And what could be more wretched than the fact that the above-mentioned poll showed three Congress leaders occupy the top three places as desired candidates for prime ministership, with the likes of Shri Advani — that never-say-enough-is-enough aspirant to the post — and Shri Modi polling a measly five and four per cent respectively! Galling in the extreme.

And, yes, let us say like it is: a statement did come from an official US spokesman, admonishing the Indian government to deal nicely with the Anna crusade. Hey, whatever Uncle Sam’s major domos might effervate from time to time about the Indo-US “strategic partnership”, the sad fact is that at a time when a collapsing US economy needs its Indian partner to “open up” to its goods, services and genetically modified seeds, the UPA government seems set on yet more monies to be wasted in social welfare programmes that only help the destitute Indian to survive, one day to another, but leave the US entrepreneur holding the sack of debt and likely default. Some “partnership” that.

Not that influential sections of the UPA government do not wish to do as Sam says. Boy, are both Manmohan Singh and Montek Singh Ahluwalia not dying to do so, egged on by the Sam Pitrodas, the Nandan Nilekanis, and the electronic corporates who salivate at the very thought of having them grace their studios. But there still are contrarian voices within the Congress that go the other way. No such problem with BJP if the Anna crusade could install it, as the JP crusade had done in the mid-1970s, if only for a short Indian summer. And incidentally, if both the JP crusade and the one led by VP Singh after that failed to eradicate either the crass, authoritarian character of the Indian State or corruption, the reasons obviously do not lie in lack of moral fibre and so on, but in the class character of the State — something no crusader wished to do anything about then, or wishes to do anything about now. Including the BJP-led NDA government that was in power in New Delhi between 1998 and 2004.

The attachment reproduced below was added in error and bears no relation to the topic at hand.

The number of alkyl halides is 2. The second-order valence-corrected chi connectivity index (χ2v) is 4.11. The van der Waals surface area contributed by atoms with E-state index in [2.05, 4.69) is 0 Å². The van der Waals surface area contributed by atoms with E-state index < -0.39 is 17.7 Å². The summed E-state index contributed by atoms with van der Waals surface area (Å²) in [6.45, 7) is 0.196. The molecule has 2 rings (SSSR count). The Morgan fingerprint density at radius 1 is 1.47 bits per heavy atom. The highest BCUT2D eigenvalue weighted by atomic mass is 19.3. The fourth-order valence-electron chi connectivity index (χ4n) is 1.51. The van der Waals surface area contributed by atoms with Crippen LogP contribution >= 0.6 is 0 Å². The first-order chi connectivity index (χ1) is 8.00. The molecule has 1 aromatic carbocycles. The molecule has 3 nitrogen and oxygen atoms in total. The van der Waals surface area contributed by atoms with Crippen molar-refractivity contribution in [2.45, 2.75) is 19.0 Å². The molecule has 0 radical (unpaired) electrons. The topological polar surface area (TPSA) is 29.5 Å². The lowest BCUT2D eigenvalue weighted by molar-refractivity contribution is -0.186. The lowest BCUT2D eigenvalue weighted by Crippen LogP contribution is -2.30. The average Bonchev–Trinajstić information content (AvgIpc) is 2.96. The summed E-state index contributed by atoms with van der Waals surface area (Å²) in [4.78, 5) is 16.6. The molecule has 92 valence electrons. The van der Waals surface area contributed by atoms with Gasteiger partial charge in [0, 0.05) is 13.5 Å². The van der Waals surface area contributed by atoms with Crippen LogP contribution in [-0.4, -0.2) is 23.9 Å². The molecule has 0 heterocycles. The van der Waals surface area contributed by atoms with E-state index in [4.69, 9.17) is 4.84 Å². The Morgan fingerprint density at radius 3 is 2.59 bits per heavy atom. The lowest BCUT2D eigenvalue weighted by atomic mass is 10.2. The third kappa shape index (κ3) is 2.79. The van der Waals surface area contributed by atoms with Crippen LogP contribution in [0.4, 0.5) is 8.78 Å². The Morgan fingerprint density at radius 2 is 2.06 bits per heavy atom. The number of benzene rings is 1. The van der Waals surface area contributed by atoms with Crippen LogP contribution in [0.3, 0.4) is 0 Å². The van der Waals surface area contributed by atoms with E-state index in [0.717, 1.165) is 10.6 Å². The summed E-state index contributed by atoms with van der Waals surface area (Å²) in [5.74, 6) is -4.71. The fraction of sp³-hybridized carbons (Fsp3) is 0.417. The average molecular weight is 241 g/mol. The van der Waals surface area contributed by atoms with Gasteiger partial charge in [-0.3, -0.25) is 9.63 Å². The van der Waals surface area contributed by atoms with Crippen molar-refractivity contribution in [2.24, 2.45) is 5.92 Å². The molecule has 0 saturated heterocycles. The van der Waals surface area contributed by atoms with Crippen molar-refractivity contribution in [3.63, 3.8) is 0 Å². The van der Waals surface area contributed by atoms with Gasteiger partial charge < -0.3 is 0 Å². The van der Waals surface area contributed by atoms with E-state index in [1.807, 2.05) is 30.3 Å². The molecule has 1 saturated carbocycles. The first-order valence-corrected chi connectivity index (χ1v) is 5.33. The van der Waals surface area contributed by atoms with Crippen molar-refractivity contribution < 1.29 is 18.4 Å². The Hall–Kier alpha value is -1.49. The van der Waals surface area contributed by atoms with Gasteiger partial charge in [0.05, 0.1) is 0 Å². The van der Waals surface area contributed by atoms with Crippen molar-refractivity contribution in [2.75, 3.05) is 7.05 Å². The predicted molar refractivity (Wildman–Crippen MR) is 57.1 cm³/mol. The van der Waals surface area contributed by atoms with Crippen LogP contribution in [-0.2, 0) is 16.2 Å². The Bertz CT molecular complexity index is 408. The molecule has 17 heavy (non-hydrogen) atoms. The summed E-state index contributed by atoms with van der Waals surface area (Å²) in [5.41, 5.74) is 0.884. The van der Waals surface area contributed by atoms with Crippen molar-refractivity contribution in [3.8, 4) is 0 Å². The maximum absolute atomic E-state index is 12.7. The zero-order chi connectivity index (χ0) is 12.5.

As to India’s Left parties, having lost West Bengal, they are loathe to give any quarter to the UPA government, even if it means supping briefly with the enemy of enemies. Sad in the extreme. But, as you would know, they always know best.

About Democracy 
The Anna crusade is, of course, the harbinger of hope of another kind. He and his lieutenants proclaim that the will of the “people” (O people, I wish I knew who you are at bottom) must prevail over the petty and ill-intentioned machinations of Parliament. To this effect a new theory of ‘referendums’ of which nothing exists in the Indian Constitution, is every day being floated, as well as the slogan that the crusade is now about a “second independence movement”.
Both those postulates must bring great comfort to others who have been seeking either “Azadi”, or precisely what Anna opines, a second liberation whereby the State is overthrown and reconstituted. The one difference being that whereas the Anna platform would wish to effect that reconstitution from the Right, the Maoists would want to do so from the Left. Others wish simply to secede from the Union of India altogether.

As to the idea that such crucial things as the content of an anti-corruption bill had best be settled through a referendum, what gorgeous possibilities lie in that thought. Indeed, here are a few issues on which sections of “civil society” other than those that comprise the Anna platform might want referendums held and imbroglios settled:
  • How about a referendum to settle the issue of whether a magnificent temple should not after all be built on the site of the Babri mosque, which was vandalised and demolished equally through another referendum of sorts?
  • To settle whether or not the Kashmir valley be allowed to go its way, and leave the Hindu-majority parts of the state to remain aligned withIndia?